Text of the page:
This July, the 10-year US treasury yield hit an all-time low of about 1.35%. Many investors including The Street's Douglas Kass are seeing this as, "A generational low in yields." After the Fed Funds rate was kept at roughly 0% after the recession, rates have begun rising and many investors see this as the end for inflated bond prices. Since the 10-Y bottomed in July, its yield has rallied almost 100% and is currently trading at 2.56%. Does this mark the end for extremely low yields or is there still upside left in the world of fixed income valuations? This article serves to point out that in the long term yields will most likely continue to rise, leaving bonds as a poor investment. However, I would also like to indulge on why I think there is still upside potential for bonds in the short term. They are currently extremely oversold and in my opinion, it is not yet time to click sell. Investors also must not forget the role that fixed income securities play in mitigating a portfolio's overall risk. Bonds are an important asset to hold in any portfolio and have many tailwinds in the short term.
Last week, The Federal Reserve hiked short-term interest rates for only the second time since 2006. This depreciated bond prices that have already been crushed in recent weeks. After the uncertainty of the US election settled, (It lasted for a few hours in the overnight futures) yields soared as a December rate hike became fully priced into the market. A flight away from safety and towards equities crushed the prices of safe-haven assets such as treasuries and gold. $TLT- an ETF for tracking the 20-Y US Treasury has fallen nearly 10% in the past month. The recent election of Donald Trump seems to have led to unusually dramatic changes in future growth projections and also current evaluations in equities. Though Trump has promised a large infrastructure bill and interest rates seem to be on the rise, there are still factors in today's market that could send capital flowing back into bonds.
Short-Term Bullish Factors
Equity valuations measured by the cyclically adjusted Shiller P/E ratio are currently at their 3rd highest valuations ever (28.05). The 14-day RSI (Relative Strength Index) on the Dow Jones index reached one of its most 'overbought' levels ever last week and is currently at 80.67. For context, an output of 70 is normally seen as 'overbought', in the short term. These both exist in a period of declining earnings and low growth both domestically and abroad. Many EM economies are still going to struggle to grow and this is part of the reason I believe the demand for treasuries is not going anywhere. I agree with Jim Grant in viewing the Fed as a, "Central Bank of Many Time Zones". Other countries are not seeing the same growth and inflation projections as the United States. Many foreign investors will continue to pile into US fixed income securities if our yields become even more attractive relative to their own. Also, foreign governments hold over a third of US treasuries. This is because it is important for export-dependent countries to keep their currencies from appreciating. Instead of converting earnings from abroad to their own currency causing them to appreciate, foreign countries invest in foreign denominated debt to stimulate exports. This is extremely popular for countries such as China which depend on exports for their already slowing growth. Until EM such as China can truly rely on domestic growth, their export-dependent economies will continue to store earnings in foreign debt, bidding up the price of US treasuries.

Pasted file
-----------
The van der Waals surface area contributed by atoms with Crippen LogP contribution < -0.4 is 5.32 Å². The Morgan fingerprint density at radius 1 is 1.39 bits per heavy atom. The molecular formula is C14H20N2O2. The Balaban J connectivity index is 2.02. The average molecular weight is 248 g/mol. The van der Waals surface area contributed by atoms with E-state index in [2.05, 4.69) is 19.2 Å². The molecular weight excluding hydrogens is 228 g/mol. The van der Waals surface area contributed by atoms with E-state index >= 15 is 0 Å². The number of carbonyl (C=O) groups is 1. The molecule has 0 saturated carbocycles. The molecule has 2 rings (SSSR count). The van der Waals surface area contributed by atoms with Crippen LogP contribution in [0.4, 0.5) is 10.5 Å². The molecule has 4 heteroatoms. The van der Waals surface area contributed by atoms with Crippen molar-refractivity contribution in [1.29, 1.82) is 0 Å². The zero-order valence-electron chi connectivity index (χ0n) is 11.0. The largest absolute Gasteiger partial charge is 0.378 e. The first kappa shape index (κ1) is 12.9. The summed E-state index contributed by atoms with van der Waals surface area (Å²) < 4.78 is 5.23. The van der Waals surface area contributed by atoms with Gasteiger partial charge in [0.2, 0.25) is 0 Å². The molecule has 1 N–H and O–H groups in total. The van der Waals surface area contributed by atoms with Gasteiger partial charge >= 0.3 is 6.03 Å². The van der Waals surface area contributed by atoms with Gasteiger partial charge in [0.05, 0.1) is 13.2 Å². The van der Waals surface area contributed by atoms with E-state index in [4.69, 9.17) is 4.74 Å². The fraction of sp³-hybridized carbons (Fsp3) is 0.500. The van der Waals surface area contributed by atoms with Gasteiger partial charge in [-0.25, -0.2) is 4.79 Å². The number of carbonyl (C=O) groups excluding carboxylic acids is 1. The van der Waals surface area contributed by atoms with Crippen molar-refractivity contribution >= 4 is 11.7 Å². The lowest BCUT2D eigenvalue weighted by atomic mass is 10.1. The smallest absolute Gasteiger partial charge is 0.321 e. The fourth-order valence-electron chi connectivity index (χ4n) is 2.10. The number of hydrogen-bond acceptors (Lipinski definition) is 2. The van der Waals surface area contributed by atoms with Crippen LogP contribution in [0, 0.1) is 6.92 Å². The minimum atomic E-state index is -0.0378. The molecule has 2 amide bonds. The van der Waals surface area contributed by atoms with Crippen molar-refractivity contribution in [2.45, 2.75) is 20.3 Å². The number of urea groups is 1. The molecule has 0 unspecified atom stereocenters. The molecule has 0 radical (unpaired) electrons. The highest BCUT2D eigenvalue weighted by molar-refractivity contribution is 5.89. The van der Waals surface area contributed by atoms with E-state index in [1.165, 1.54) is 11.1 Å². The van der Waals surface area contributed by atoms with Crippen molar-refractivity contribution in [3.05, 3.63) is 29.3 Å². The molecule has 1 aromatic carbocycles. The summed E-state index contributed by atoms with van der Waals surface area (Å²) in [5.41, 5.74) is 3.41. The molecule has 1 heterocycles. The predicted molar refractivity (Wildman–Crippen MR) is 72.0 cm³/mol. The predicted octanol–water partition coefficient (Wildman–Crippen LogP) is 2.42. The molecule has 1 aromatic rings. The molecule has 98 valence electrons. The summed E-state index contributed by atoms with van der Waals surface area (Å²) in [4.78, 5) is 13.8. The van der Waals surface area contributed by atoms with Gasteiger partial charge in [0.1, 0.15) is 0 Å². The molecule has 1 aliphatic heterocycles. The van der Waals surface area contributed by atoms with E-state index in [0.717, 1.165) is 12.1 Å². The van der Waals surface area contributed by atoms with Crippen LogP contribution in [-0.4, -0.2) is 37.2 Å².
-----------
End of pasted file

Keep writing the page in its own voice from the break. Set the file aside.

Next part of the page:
With interest rates on the rise and an inkling of domestic inflation, bond prices look to have little upside potential in the longer-term picture. However, just because we just saw a rate hike does not mean bond prices cannot go up. In December 2015, we saw the first rate hike since the financial crisis. One year ago many were seeing this first hike as the end for inflated bond prices. However, after a week of down-trending bond prices of Treasury ETFs such as IEF and TLT began to trend upward again and eventually soared 10-20% by the time Brexit occurred at the start of summer.
This shows the large effect that uncertainty and external events can have on bond prices. With a new President who has been incredibly vague with his policy intentions, potential new taxes incentives for realizing gains and a plethora of economic data to be received in the next few weeks, I see there being many potential factors that could bring volatility back into the market.
Overall, it is important to diversify any portfolio with fixed income securities. They serve as important assets with upside potential during times of volatility and uncertainty. With questionable equity market valuations and the lowest price in the $VIX since August 2015, this is not the right time to sell bonds. I do not think bonds are a good long-term investment as rates will most likely continue to rise and bonds should continue to lose value. However, I believe before that can happen we will need to see an equity price correction and much less uncertainty abroad.
Disclosure: I/we have no positions in any stocks mentioned, and no plans to initiate any positions within the next 72 hours.
I wrote this article myself, and it expresses my own opinions. I am not receiving compensation for it (other than from Seeking Alpha). I have no business relationship with any company whose stock is mentioned in this article.